A sign in favor of Initiative 26 is displayed near the capitol building in Jackson, Miss. Voters will decide Tuesday whether the state’s constitution will recognize a fertilized human egg as a person. Photo by Esme E. Deprez/Bloomberg via Getty Images.
Both Mississippi and Kentucky are home to gubernatorial contests Tuesday, but those elections for the highest office in the state are being overshadowed by controversial and base-energizing ballot measures in Ohio and Mississippi.
In Ohio, labor unions and their Democratic allies appear poised for a victory over Republican Gov. John Kasich in their quest to repeal Senate Bill 5, which sought to restrict collective bargaining rights for public employee unions. After falling short of overtaking a majority in the Wisconsin state Senate in the recall elections this past summer, Democrats may find a badly needed shot in the arm in a critical battleground state.
In Mississippi, a so-called “personhood” measure is on the ballot which, if it passes, would recognize a fertilized human egg as a person under the state’s constitution. The implications for abortions and birth control are vast.
As for the two gubernatorial contests, incumbent Democratic Gov. Steve Beshear is widely expected to win a second term in Kentucky, and Republican Lt. Gov. Phil Bryant will likely waltz into Mississippi’s governor’s mansion as Haley Barbour’s successor.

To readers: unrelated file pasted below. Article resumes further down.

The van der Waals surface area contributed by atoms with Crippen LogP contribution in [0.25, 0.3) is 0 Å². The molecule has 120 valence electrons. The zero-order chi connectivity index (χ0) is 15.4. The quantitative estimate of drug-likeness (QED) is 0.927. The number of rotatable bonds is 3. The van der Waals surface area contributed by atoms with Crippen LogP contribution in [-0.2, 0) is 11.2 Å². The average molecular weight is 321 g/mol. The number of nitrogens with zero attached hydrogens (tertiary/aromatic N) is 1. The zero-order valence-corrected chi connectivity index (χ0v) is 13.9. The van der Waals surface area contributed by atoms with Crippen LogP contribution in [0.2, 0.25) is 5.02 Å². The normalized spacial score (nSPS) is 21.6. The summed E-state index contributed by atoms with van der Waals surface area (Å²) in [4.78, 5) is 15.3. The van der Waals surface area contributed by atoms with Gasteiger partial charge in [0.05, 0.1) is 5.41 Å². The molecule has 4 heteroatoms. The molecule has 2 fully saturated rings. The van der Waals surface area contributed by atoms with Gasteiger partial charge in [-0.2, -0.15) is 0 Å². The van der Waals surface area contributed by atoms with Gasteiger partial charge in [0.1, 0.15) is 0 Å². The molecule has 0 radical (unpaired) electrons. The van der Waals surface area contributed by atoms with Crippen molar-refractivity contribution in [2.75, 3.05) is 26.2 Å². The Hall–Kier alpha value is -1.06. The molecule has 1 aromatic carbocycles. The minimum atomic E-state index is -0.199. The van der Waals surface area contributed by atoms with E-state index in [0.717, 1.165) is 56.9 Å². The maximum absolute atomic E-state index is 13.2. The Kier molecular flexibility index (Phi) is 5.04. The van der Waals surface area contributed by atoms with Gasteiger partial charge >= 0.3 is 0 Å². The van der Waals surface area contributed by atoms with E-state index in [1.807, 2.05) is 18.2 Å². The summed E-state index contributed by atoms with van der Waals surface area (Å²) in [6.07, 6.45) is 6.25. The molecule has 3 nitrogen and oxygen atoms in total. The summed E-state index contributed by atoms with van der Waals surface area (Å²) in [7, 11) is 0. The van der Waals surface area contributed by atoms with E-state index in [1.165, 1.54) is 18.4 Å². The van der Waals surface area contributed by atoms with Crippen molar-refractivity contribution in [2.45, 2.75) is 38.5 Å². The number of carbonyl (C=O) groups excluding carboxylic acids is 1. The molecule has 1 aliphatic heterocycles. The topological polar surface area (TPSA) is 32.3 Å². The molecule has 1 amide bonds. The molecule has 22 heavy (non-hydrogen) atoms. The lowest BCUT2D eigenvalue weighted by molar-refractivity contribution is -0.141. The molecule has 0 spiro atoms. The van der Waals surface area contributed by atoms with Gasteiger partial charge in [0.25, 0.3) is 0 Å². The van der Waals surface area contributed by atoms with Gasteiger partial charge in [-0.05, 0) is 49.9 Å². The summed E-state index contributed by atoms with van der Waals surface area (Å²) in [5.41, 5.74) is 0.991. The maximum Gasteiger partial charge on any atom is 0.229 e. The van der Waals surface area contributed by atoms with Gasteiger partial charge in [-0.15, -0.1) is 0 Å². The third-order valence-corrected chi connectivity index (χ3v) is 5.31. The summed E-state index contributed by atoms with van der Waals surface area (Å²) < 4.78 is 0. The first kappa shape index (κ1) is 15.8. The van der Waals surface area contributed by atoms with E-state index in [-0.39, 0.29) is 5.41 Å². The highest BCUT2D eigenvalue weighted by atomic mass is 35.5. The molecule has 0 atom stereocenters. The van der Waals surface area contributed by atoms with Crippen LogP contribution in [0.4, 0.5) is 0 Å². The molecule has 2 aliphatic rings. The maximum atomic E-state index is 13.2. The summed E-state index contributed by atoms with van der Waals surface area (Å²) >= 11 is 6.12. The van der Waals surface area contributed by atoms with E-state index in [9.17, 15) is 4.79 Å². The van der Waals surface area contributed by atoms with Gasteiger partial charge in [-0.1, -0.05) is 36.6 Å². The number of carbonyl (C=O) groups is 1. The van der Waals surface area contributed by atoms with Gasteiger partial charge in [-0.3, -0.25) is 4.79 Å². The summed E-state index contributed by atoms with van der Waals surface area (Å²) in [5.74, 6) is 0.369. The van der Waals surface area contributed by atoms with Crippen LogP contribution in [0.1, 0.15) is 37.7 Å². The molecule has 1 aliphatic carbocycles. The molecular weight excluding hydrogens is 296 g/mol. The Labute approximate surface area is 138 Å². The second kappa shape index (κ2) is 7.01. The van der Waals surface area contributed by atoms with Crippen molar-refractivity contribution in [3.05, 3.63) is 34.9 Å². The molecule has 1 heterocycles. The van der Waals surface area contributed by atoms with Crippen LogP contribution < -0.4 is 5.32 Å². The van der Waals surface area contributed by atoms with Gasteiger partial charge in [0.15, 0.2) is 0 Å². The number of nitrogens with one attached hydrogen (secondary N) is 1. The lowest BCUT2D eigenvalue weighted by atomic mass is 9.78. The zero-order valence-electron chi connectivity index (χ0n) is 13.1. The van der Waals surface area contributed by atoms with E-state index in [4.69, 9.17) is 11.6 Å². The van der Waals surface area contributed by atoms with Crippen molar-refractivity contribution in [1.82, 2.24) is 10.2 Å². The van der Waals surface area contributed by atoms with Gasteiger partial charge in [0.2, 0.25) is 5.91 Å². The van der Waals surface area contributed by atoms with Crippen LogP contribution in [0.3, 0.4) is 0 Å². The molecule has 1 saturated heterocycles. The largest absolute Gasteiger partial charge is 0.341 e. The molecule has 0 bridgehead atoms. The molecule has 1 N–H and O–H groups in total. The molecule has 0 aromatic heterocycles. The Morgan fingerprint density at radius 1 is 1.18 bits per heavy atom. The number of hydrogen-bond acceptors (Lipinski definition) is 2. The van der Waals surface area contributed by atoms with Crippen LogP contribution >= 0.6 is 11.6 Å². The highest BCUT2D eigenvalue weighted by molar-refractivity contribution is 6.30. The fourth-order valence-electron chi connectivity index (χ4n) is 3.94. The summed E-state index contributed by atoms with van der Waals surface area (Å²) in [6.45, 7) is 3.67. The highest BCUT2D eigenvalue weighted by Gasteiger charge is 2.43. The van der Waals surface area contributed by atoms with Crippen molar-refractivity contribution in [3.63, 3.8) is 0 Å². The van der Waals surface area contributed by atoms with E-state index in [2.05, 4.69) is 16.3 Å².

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After spending all of last week confronting sexual harassment allegations, Herman Cain has a clear mission when he goes before cameras Tuesday afternoon in Phoenix: He must respond to the newest accusation — that he made inappropriate and unwanted sexual advances toward a woman more than a decade ago — in a way that prevents the story from consuming yet another full week of the candidate’s embattled campaign.
On Monday, Sharon Bialek accused Cain of groping her and trying to force her into a sexual act when she sought his help in finding a job after being fired by the National Restaurant Association in 1997.
Cain’s campaign immediately dismissed the allegations as “completely false,” and on ABC’s “Jimmy Kimmel Live!” Monday the candidate himself said, “[T]here’s not an ounce of truth in all of these accusations.”
“Here’s one thing people don’t know about Herman Cain,” Cain said. “I’m in it to win it, and I’m not going to be discouraged by all of this stuff.”
Whether or not Cain feels deterred by the allegations matters less than how the public perceives him — and the reports. When Bialek went before cameras in New York on Monday, she became the first woman to publicly accuse Cain, and she offered a very detailed account of what she alleges transpired between the two.
On Tuesday, Cain will likely have to offer more than a blanket denial of the allegations if he’s going to move the ball forward for his candidacy. He has yet to put forward his own version of his interactions with Bialek. If he can do so with a certitude that was lacking last week, when he gave shifting — and sometimes contradictory — statements about the other harassment accusations, he will go a long way to quell the immediate controversy of these latest accusations.
The Washington Post’s Perry Bacon and Dan Eggen report on what the most recent firestorm might mean for Cain’s immediate political future — and the shape of the Republican presidential field going forward: